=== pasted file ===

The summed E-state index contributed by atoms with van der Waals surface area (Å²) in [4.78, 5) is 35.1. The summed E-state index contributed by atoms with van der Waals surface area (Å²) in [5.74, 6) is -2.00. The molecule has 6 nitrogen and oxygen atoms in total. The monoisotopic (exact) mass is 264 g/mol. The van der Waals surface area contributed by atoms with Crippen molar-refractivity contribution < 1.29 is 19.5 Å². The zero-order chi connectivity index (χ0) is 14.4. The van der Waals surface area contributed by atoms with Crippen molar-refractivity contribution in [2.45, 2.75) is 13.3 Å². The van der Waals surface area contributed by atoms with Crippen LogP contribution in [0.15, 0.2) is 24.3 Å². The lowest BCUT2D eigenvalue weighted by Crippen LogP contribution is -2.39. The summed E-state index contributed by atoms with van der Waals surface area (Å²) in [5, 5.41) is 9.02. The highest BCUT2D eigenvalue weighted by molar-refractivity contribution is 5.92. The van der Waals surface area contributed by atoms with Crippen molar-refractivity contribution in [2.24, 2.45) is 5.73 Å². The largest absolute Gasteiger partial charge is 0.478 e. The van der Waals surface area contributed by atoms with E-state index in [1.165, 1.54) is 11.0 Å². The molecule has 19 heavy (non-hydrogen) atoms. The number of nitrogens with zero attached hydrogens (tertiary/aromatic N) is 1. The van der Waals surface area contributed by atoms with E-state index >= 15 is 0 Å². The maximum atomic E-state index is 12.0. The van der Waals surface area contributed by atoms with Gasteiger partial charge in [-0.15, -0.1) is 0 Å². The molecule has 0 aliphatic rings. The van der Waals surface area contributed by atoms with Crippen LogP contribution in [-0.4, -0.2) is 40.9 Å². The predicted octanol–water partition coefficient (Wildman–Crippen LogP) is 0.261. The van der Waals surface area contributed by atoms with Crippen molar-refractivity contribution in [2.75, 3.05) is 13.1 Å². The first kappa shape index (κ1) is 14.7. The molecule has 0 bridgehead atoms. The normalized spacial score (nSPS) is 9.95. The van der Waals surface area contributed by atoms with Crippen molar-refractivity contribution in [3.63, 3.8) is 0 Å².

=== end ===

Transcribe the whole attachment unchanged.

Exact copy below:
The summed E-state index contributed by atoms with van der Waals surface area (Å²) in [4.78, 5) is 35.1. The summed E-state index contributed by atoms with van der Waals surface area (Å²) in [5.74, 6) is -2.00. The molecule has 6 nitrogen and oxygen atoms in total. The monoisotopic (exact) mass is 264 g/mol. The van der Waals surface area contributed by atoms with Crippen molar-refractivity contribution < 1.29 is 19.5 Å². The zero-order chi connectivity index (χ0) is 14.4. The van der Waals surface area contributed by atoms with Crippen molar-refractivity contribution in [2.45, 2.75) is 13.3 Å². The van der Waals surface area contributed by atoms with Crippen LogP contribution in [0.15, 0.2) is 24.3 Å². The lowest BCUT2D eigenvalue weighted by Crippen LogP contribution is -2.39. The summed E-state index contributed by atoms with van der Waals surface area (Å²) in [5, 5.41) is 9.02. The highest BCUT2D eigenvalue weighted by molar-refractivity contribution is 5.92. The van der Waals surface area contributed by atoms with Crippen molar-refractivity contribution in [2.24, 2.45) is 5.73 Å². The largest absolute Gasteiger partial charge is 0.478 e. The van der Waals surface area contributed by atoms with E-state index in [1.165, 1.54) is 11.0 Å². The molecule has 19 heavy (non-hydrogen) atoms. The number of nitrogens with zero attached hydrogens (tertiary/aromatic N) is 1. The van der Waals surface area contributed by atoms with E-state index >= 15 is 0 Å². The maximum atomic E-state index is 12.0. The van der Waals surface area contributed by atoms with Gasteiger partial charge in [-0.15, -0.1) is 0 Å². The molecule has 0 aliphatic rings. The van der Waals surface area contributed by atoms with Crippen LogP contribution in [-0.4, -0.2) is 40.9 Å². The predicted octanol–water partition coefficient (Wildman–Crippen LogP) is 0.261. The van der Waals surface area contributed by atoms with Crippen molar-refractivity contribution in [2.75, 3.05) is 13.1 Å². The first kappa shape index (κ1) is 14.7. The molecule has 0 bridgehead atoms. The normalized spacial score (nSPS) is 9.95. The van der Waals surface area contributed by atoms with Crippen molar-refractivity contribution in [3.63, 3.8) is 0 Å².